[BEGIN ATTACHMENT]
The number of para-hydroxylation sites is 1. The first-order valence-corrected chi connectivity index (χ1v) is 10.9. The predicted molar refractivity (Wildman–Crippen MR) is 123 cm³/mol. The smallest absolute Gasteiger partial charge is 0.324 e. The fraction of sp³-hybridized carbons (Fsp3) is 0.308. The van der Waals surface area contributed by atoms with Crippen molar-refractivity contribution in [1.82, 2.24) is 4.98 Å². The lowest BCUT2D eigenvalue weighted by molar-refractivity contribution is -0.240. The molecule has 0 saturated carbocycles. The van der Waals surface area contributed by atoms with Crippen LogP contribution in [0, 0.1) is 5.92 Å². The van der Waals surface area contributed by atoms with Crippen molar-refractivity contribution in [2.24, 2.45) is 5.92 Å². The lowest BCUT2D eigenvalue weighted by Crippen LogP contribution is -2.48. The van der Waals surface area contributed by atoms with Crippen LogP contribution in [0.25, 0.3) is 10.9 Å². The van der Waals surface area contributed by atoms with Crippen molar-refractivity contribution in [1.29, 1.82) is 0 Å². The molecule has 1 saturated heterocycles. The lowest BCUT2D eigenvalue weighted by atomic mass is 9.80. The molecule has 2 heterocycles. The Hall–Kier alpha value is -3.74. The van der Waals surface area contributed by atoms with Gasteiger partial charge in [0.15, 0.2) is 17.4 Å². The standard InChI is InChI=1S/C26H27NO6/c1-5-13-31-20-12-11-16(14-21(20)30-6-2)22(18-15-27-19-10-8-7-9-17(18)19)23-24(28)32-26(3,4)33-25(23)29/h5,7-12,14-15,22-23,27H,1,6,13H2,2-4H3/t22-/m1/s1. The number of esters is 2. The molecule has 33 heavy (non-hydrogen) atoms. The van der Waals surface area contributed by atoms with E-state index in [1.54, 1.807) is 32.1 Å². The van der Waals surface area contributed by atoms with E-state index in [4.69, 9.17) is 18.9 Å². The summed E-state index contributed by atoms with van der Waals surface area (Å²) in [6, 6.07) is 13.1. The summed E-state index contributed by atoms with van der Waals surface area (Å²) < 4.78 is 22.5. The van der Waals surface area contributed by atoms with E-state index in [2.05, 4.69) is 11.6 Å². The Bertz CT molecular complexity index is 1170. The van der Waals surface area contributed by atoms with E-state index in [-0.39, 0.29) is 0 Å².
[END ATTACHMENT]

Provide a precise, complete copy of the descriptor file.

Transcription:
The number of para-hydroxylation sites is 1. The first-order valence-corrected chi connectivity index (χ1v) is 10.9. The predicted molar refractivity (Wildman–Crippen MR) is 123 cm³/mol. The smallest absolute Gasteiger partial charge is 0.324 e. The fraction of sp³-hybridized carbons (Fsp3) is 0.308. The van der Waals surface area contributed by atoms with Crippen molar-refractivity contribution in [1.82, 2.24) is 4.98 Å². The lowest BCUT2D eigenvalue weighted by molar-refractivity contribution is -0.240. The molecule has 0 saturated carbocycles. The van der Waals surface area contributed by atoms with Crippen LogP contribution in [0, 0.1) is 5.92 Å². The van der Waals surface area contributed by atoms with Crippen molar-refractivity contribution in [2.24, 2.45) is 5.92 Å². The lowest BCUT2D eigenvalue weighted by Crippen LogP contribution is -2.48. The van der Waals surface area contributed by atoms with Crippen LogP contribution in [0.25, 0.3) is 10.9 Å². The van der Waals surface area contributed by atoms with Crippen molar-refractivity contribution in [1.29, 1.82) is 0 Å². The molecule has 1 saturated heterocycles. The lowest BCUT2D eigenvalue weighted by atomic mass is 9.80. The molecule has 2 heterocycles. The Hall–Kier alpha value is -3.74. The van der Waals surface area contributed by atoms with Gasteiger partial charge in [0.15, 0.2) is 17.4 Å². The standard InChI is InChI=1S/C26H27NO6/c1-5-13-31-20-12-11-16(14-21(20)30-6-2)22(18-15-27-19-10-8-7-9-17(18)19)23-24(28)32-26(3,4)33-25(23)29/h5,7-12,14-15,22-23,27H,1,6,13H2,2-4H3/t22-/m1/s1. The number of esters is 2. The molecule has 33 heavy (non-hydrogen) atoms. The van der Waals surface area contributed by atoms with E-state index in [1.54, 1.807) is 32.1 Å². The van der Waals surface area contributed by atoms with E-state index in [4.69, 9.17) is 18.9 Å². The summed E-state index contributed by atoms with van der Waals surface area (Å²) in [6, 6.07) is 13.1. The summed E-state index contributed by atoms with van der Waals surface area (Å²) < 4.78 is 22.5. The van der Waals surface area contributed by atoms with E-state index in [2.05, 4.69) is 11.6 Å². The Bertz CT molecular complexity index is 1170. The van der Waals surface area contributed by atoms with E-state index in [-0.39, 0.29) is 0 Å².